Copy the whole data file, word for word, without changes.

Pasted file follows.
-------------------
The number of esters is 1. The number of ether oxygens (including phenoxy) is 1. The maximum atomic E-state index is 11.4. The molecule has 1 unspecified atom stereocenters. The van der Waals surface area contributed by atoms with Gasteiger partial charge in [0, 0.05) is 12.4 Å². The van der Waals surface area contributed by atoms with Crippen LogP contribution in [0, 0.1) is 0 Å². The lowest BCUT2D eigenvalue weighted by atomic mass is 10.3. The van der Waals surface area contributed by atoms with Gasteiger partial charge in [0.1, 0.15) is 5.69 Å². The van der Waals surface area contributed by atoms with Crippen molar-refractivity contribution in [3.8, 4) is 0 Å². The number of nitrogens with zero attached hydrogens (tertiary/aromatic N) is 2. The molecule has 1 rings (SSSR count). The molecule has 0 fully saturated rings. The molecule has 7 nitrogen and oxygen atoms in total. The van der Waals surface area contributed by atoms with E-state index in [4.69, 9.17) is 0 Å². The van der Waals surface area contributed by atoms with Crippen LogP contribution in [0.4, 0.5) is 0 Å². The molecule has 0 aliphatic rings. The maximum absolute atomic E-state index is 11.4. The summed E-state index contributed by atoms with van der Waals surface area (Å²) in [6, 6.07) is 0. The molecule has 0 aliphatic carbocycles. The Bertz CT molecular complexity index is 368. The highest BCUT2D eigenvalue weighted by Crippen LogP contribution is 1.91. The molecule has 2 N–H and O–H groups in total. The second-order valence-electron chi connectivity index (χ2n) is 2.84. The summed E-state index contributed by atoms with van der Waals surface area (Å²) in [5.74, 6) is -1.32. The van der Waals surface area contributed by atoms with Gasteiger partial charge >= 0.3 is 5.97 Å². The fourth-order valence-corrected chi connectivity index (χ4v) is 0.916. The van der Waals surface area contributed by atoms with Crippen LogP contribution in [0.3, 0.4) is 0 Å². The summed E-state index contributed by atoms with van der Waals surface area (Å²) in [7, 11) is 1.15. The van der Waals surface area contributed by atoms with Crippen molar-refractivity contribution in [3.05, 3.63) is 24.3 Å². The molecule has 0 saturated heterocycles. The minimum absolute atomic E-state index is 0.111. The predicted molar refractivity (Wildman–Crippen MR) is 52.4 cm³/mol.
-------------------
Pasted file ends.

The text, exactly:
The number of esters is 1. The number of ether oxygens (including phenoxy) is 1. The maximum atomic E-state index is 11.4. The molecule has 1 unspecified atom stereocenters. The van der Waals surface area contributed by atoms with Gasteiger partial charge in [0, 0.05) is 12.4 Å². The van der Waals surface area contributed by atoms with Crippen LogP contribution in [0, 0.1) is 0 Å². The lowest BCUT2D eigenvalue weighted by atomic mass is 10.3. The van der Waals surface area contributed by atoms with Gasteiger partial charge in [0.1, 0.15) is 5.69 Å². The van der Waals surface area contributed by atoms with Crippen molar-refractivity contribution in [3.8, 4) is 0 Å². The number of nitrogens with zero attached hydrogens (tertiary/aromatic N) is 2. The molecule has 1 rings (SSSR count). The molecule has 0 fully saturated rings. The molecule has 7 nitrogen and oxygen atoms in total. The van der Waals surface area contributed by atoms with E-state index in [4.69, 9.17) is 0 Å². The van der Waals surface area contributed by atoms with Crippen LogP contribution in [0.4, 0.5) is 0 Å². The molecule has 0 aliphatic rings. The maximum absolute atomic E-state index is 11.4. The summed E-state index contributed by atoms with van der Waals surface area (Å²) in [6, 6.07) is 0. The molecule has 0 aliphatic carbocycles. The Bertz CT molecular complexity index is 368. The highest BCUT2D eigenvalue weighted by Crippen LogP contribution is 1.91. The molecule has 2 N–H and O–H groups in total. The second-order valence-electron chi connectivity index (χ2n) is 2.84. The summed E-state index contributed by atoms with van der Waals surface area (Å²) in [5.74, 6) is -1.32. The van der Waals surface area contributed by atoms with Gasteiger partial charge >= 0.3 is 5.97 Å². The fourth-order valence-corrected chi connectivity index (χ4v) is 0.916. The van der Waals surface area contributed by atoms with Crippen LogP contribution in [0.3, 0.4) is 0 Å². The summed E-state index contributed by atoms with van der Waals surface area (Å²) in [7, 11) is 1.15. The van der Waals surface area contributed by atoms with Crippen molar-refractivity contribution in [3.05, 3.63) is 24.3 Å². The molecule has 0 saturated heterocycles. The minimum absolute atomic E-state index is 0.111. The predicted molar refractivity (Wildman–Crippen MR) is 52.4 cm³/mol.